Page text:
Jaime Enseleit and her brother Riley.
Jaime Enseleit and her brother Riley. The Northern Star

Ocean Shores boy Riley Enseleit almost drowns

WHEN 10-year-old Jaime Enseleit first saw her four-year-old brother Riley lying at the bottom of a friend's pool, she thought he was 'a goner'.

But her quick thinking and cool head helped save the youngster, who only last summer was one of the most confident water babies imaginable.

Riley's mother, Jodie, of Ocean Shores, said the trauma of nearly losing her youngest on Saturday inspired her to contact The Northern Star to alert parents to the real dangers of swimming pools - even when they are fenced and guardians are close at hand.

Ms Enseleit said her children were with their father on the Gold Coast during a normal visiting weekend. Riley was playing and splashing with four other children, making lots of noise and having great fun.

But the drama unfolded just moments after young Riley jumped through an inflatable rubber ring and dropped to the bottom of the pool without a sound.

“It was a normal fenced pool,” Ms Enseleit said. “And there was normal parental supervision. Fortunately, Riley's father knew CPR and luckily Jaime reacted quickly.

“Difficult as it is for us, after all we've been through, we just feel the need to raise awareness about this issue as we come into the swimming season.”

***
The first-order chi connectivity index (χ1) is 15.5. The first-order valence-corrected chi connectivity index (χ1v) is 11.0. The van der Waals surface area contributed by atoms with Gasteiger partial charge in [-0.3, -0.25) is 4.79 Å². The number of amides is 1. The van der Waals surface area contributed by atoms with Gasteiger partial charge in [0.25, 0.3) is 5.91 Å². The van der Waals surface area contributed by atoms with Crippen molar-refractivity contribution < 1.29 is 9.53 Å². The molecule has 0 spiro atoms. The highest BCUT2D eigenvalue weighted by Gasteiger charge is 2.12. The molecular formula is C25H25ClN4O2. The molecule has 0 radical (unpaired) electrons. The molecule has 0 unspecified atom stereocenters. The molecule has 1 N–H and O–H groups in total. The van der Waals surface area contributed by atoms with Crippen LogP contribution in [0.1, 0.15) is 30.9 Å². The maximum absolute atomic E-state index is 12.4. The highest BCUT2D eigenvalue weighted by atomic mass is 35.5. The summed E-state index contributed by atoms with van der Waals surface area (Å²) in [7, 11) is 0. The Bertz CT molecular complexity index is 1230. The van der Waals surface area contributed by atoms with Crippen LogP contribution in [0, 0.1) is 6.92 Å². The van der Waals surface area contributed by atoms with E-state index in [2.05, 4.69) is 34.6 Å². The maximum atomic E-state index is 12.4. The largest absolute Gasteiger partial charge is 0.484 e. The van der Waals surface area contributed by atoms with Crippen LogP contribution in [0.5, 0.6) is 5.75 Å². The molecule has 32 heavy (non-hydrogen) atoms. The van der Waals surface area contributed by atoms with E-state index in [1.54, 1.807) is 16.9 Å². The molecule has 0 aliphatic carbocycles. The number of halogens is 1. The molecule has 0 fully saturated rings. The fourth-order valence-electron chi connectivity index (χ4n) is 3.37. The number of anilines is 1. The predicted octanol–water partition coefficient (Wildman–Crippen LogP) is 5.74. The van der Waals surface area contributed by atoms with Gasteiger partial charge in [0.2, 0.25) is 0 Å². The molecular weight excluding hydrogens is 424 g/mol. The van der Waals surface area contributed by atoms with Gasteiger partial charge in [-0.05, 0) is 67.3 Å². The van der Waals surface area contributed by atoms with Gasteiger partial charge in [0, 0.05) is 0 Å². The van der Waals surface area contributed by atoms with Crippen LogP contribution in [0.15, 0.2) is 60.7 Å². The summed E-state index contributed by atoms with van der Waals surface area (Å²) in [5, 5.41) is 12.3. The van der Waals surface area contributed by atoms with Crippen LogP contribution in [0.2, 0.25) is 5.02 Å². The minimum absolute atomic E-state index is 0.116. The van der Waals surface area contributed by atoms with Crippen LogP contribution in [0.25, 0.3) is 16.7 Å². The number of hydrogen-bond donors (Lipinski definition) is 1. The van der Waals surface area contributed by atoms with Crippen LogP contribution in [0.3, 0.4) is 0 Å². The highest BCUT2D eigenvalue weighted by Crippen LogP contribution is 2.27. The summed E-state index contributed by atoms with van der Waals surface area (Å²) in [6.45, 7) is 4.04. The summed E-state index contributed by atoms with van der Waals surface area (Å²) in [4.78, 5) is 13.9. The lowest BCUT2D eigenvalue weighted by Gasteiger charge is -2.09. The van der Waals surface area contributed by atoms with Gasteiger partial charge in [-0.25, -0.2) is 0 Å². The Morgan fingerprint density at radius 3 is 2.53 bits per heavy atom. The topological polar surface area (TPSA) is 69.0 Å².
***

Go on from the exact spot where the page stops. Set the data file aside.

Ms Enseleit said Riley was a confident swimmer last summer who astounded lifeguards on the beach with his prowess in the shore break. In the pool he would regularly jump in and swim back to safety, even as a three-year-old.

Saturday's swim was his first since before the start of winter.

“I thought he was a goner,” recalled sister Jaime. “He was lying still on the bottom and his eyes were closed.”

Jaime dived to the bottom and lifted her brother's head looking for a response. Jaime's father, right behind her, lifted the boy to the surface. He was already turning blue. Jaime had seen on a movie that doctors opened patients' eyes when they were unconscious, to startle and revive them. So she did the same.

Their father then started CPR. As life quickly returned to Riley, who began vomiting water, Jaime ran inside the house shouting at people to dial 000 and summon an ambulance.

Without their quick action things might have been worse.

Fortunately for the Enseleits, Riley made a full recovery at the Gold Coast Hospital, with a medical report stating the boy was under water for two minutes.

“This was a normal family situation with supervision inside a fenced pool,” Ms Enseleit said. “No one ever thought this would happen.

“We are now coming into that season when families will be swimming and the lesson for everybody is that no one can take their eyes off kids - even for a moment.

“If we can save one life by telling our story then it's worthwhile.”



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